So we were switching to that model. We prepared for it, we piloted and we're ready to deploy it. The only unknown was what the rates would be for the model, but we knew what the model would be. So that's how I would say about it. So we've -- all of the training and education for the deployment of that model and I mentioned the new technology in our proprietary model, now, it's going to, it's going to put the benchmarks in the hands of the clinicians in the field, at the bedside. All of that training and deployment is already under way, so we weren't waiting for the final rule to do any of those things. So Don maybe you first and Josh?

Donald D. Stelly -- President and Chief Operating Officer

Yeah, it is a good question. I'll go back to what I said on the last call. And here's the why we think that by mid-2020, we are fully deployed and how we're going to mitigate all of the things to the clinical model. That does not mean we're not going to begin in January, but first you know, Joanna, as that you've got crossover episodes that are already in play right there, those care plans, etc. So when you're going to reassert or when you do some of those things, there's some of that behavior that will transfer on. Number two, Keith talked about the readiness to deploy the education and training and that is a fact. But there's also a balancing act operationally because both Keith, Josh and myself talk about 32,000 people out there need to perform this education, be deemed competent and really get an understanding. At the same time, we're also balancing things like SWB and G&A. So all told, as I said last call, I'll reiterate we're fully ready and we're fully committed to the deployment. But it's going to really take hold and gain steam somewhere around April, May and June. Josh?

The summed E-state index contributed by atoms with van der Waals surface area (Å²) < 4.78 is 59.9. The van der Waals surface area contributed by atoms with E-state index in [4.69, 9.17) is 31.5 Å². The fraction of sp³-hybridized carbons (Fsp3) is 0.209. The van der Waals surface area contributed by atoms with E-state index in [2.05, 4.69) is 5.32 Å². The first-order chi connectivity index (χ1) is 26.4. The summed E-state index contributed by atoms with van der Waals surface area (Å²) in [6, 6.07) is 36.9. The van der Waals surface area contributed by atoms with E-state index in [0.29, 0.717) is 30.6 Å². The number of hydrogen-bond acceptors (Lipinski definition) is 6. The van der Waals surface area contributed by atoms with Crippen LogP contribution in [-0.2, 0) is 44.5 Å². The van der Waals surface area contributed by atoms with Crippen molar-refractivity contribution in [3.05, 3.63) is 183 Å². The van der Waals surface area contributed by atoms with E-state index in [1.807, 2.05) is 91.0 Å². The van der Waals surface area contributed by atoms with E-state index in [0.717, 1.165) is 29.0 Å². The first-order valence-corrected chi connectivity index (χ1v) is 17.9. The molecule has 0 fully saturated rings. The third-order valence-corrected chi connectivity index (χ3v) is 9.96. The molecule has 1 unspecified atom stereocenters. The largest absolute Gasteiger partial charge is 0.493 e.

Joshua L. Proffitt -- Chief Financial Officer

Yeah, no, Keith and Don you both really summarized it well. The only thing I would maybe highlight is Keith referenced the training that has been going on and the feedback that we have been receiving here at the home office from

Donald D. Stelly -- President and Chief Operating Officer

from the trainings that have already occurred throughout the country has been extremely positive. So the receptivity to the clinical focus and the clinical pathways that have been developed and are being deployed has really been a great thing to see which gives us even more confidence, that as you start going through next year, you're really going to see it picking up in Q2 and as Don alluded to, I'd say the back half of the year we'd be fully deployed.